DANIEL GRABAUSKAS: We have individuals who are 40 years old that ought not to be driving for a number of different reasons, as well as individuals who are 80. So it would be not only cost prohibitive in many cases to just take everybody after a certain age, I think, and run them through some rigorous program, but I'm not even really sure exactly at this point, from even data that I've seen, how effective that would be to get everybody off the roads who ought to be off the roads.
SPOKESMAN: ...But drive the vehicle as you would ordinarily. Use the pedals as appropriate, and everything else.
BETTY ANN BOWSER: Joe Coughlin, a scientist and director of the aging lab at the Massachusetts institute of technology, agrees.
JOE COUGHLIN: The science is still out on what is old. For instance, night vision begins to deteriorate in your late 30s. Does anyone want to nominate, say, special testing for the older driver at 37? Flexibility and strength begins to deteriorate in the 50s. So the first thing is, we're not quite sure what an older driver is, and that makes it profoundly difficult to think about testing, and profoundly difficult to think about what kind of policy-- how do you legislate something that is ambiguous?
BETTY ANN BOWSER: Coughlin also points to statistics which show that overall, elderly drivers are involved in fewer crashes than young drivers. He says that's because seniors have more experience and usually avoid driving in adverse conditions. And Coughlin thinks that new technology could help older drivers become even safer drivers.
SPOKESMAN: There's a car coming at you.
BETTY ANN BOWSER: Currently, he and his colleagues at MIT are using a VW Bug called "Miss Daisy" to test collision avoidance software.
SOFTWARE: Brake, brake. Brake, brake.
SPOKESMAN: That would be a collision warning.
BETTY ANN BOWSER: Coughlin says making it possible for the elderly to keep driving isn't just a transportation issue, it's also an issue of health and well being.
JOE COUGHLIN: There is research out there that truly indicates that driving... Ceasing driving or even reducing driving eventually has some impact on mental outlook, you know, quality of life, and eventual physical quality of life.
SPOKESMAN: We'll take a left.
BETTY ANN BOWSER: That's one of the reasons Gifford, a retired surgeon, was so anxious to get an evaluation from Drivewise.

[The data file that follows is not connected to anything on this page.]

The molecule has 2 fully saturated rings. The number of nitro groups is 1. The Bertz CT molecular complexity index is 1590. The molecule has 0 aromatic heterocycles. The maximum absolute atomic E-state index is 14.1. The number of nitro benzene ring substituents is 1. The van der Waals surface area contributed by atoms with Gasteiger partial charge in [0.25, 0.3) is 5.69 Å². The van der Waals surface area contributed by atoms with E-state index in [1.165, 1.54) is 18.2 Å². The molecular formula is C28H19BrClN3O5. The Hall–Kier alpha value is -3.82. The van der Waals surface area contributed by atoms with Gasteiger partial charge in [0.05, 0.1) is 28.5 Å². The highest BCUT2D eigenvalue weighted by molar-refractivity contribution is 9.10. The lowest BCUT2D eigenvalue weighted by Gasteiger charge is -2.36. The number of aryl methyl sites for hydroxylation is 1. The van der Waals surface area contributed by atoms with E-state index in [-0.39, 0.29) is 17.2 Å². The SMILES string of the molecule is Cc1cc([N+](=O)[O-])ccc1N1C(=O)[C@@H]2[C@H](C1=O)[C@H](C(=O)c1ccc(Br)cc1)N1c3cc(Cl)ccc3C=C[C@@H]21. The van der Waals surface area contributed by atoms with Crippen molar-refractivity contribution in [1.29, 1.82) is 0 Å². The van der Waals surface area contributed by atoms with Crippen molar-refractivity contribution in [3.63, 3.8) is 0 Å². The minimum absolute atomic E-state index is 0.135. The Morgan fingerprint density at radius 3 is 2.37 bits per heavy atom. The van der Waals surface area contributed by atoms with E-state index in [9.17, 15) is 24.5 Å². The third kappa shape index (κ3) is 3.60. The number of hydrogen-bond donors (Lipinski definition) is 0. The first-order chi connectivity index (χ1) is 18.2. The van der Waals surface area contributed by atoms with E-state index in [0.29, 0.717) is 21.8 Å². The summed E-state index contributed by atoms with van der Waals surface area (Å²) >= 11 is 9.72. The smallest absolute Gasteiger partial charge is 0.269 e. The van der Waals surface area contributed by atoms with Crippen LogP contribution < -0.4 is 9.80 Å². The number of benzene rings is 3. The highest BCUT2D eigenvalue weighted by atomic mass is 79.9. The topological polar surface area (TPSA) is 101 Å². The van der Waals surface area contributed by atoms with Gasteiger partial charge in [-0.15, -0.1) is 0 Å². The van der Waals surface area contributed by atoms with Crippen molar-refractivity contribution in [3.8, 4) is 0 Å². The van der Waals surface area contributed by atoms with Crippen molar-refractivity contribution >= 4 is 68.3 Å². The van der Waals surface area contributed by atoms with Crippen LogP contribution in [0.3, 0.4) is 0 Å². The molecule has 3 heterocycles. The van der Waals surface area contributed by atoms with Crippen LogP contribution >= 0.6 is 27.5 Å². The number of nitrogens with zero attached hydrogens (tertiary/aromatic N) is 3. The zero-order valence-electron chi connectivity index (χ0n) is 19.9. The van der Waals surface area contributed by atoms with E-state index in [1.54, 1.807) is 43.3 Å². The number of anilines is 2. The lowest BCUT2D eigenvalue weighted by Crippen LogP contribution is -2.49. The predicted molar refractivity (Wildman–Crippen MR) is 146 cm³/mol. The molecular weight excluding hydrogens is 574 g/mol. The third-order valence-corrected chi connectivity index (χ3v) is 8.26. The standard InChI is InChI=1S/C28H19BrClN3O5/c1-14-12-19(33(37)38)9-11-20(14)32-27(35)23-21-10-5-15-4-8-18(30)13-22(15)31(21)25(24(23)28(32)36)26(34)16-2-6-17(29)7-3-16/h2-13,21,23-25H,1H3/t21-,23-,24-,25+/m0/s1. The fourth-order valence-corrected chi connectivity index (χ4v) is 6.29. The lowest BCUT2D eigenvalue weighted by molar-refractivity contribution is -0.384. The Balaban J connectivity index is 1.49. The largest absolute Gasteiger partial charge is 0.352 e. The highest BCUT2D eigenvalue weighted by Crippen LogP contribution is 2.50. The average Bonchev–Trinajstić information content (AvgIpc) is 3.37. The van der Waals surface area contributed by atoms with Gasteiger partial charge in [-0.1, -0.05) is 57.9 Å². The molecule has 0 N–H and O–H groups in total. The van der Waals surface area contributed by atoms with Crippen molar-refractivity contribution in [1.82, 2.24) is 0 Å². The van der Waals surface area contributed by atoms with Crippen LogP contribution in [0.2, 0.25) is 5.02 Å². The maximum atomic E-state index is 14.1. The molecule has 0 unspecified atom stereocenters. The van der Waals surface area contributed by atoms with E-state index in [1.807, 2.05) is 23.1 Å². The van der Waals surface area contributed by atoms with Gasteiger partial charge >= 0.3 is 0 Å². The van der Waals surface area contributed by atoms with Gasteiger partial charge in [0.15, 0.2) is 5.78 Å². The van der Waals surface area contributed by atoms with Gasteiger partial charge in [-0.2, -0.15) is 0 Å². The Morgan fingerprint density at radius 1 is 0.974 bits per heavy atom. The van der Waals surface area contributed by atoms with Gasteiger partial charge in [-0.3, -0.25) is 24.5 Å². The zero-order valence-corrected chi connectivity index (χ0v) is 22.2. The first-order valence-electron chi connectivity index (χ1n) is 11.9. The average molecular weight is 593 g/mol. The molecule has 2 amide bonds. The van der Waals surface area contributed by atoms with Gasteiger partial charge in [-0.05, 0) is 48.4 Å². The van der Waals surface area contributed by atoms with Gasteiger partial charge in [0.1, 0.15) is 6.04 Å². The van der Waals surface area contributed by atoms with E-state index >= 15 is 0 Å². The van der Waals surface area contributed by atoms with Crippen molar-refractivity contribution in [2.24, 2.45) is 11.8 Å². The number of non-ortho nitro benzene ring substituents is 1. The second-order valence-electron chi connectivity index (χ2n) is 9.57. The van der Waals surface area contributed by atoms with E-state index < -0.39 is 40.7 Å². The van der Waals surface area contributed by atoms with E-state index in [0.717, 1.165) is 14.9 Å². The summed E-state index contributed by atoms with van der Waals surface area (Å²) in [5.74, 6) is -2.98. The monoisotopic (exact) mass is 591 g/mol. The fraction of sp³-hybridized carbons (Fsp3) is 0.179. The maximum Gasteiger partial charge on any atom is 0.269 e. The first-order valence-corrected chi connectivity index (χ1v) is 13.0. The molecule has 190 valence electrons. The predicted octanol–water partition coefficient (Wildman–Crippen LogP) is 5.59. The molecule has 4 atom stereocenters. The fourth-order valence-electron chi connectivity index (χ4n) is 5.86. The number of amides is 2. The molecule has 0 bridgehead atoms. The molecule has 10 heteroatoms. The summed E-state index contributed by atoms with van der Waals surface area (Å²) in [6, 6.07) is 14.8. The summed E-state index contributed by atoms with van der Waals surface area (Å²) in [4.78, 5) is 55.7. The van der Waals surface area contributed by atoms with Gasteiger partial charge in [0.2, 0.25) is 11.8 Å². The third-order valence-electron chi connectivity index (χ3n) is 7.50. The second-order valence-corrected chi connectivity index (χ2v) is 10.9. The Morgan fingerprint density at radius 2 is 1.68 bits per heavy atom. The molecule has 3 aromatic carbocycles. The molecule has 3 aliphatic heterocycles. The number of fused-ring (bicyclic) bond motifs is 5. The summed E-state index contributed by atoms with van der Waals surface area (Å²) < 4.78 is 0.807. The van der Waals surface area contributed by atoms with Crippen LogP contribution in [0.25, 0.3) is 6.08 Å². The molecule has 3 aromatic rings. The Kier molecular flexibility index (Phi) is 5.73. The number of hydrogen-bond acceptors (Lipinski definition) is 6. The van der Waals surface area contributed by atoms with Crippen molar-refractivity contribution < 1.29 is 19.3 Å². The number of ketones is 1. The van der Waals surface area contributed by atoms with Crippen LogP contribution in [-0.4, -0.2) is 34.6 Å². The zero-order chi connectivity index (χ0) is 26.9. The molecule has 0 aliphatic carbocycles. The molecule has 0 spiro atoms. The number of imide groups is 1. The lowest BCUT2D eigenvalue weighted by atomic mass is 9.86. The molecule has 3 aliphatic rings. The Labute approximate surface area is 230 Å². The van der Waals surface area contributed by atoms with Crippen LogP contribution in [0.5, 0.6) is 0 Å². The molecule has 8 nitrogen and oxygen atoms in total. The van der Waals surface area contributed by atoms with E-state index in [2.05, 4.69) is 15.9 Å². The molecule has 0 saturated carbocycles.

GEORGE GIFFORD: Why do I want to drive? Because I think in general in Parkinson's, it is a gradual process of deterioration, and that's realistic and everybody knows that. Nobody knows how fast you go down that path. But what I want to do is to see a lot of things. And I think the way to do that is to fight it, and to maintain as normal an existence as possible.
BETTY ANN BOWSER: Ultimately, Drivewise concluded that Dr. Gifford could continue driving, but because of his Parkinson's, he must return in six months for another look.
SPOKESMAN: Let go of the triggers.
BETTY ANN BOWSER: Meanwhile, Dr. Gifford says he won't drive on days when he's not feeling well. But that means he will have to rely heavily on his wife, Anisia, to get around, since there are no other transportation options near his rural home. 68-year-old Anisia Gifford says she never realized how much they took driving for granted.
ANISIA GIFFORD: Oh, I don't think that we envisioned, thought that driving in our golden years would be, frankly, a problem. We probably thought that we would be a lot freer, and so it... The golden years haven't been quite as golden as we hoped they would be.
GEORGE GIFFORD: Excuse me. But we really love it out here in Renfield, and so I'd like to live in this house as long as I reasonably can. But you are relying on the automobile more out here. You can't step out to the subway outside.
BETTY ANN BOWSER: The Giffords' dependence on their car is not uncommon. In many parts of the country, the automobile is just about the only way seniors can get from one place to another. But MIT's Coughlin says policy makers better come to terms with this issue soon.
JOE COUGHLIN: Today, 70% of the baby boom and older population lives in the nation's suburbs and rural areas, basically either where transit is not, or where alternatives to the car are either unreliable or very short supply. We've got to think of how to really reengineer this thing that we call society and urban areas and roads and sidewalks, to facilitate the one in five, and very soon one in four people that will be over 65.
SPOKESMAN: Now, to get a little early warning on what the road ahead holds...
BETTY ANN BOWSER: Unfortunately Coughlin thinks it's unlikely that any solutions will come in time for the baby boom generation, when they will face the question of what to do... ( Simulated crashing ) ...When it's time to hang up the car keys.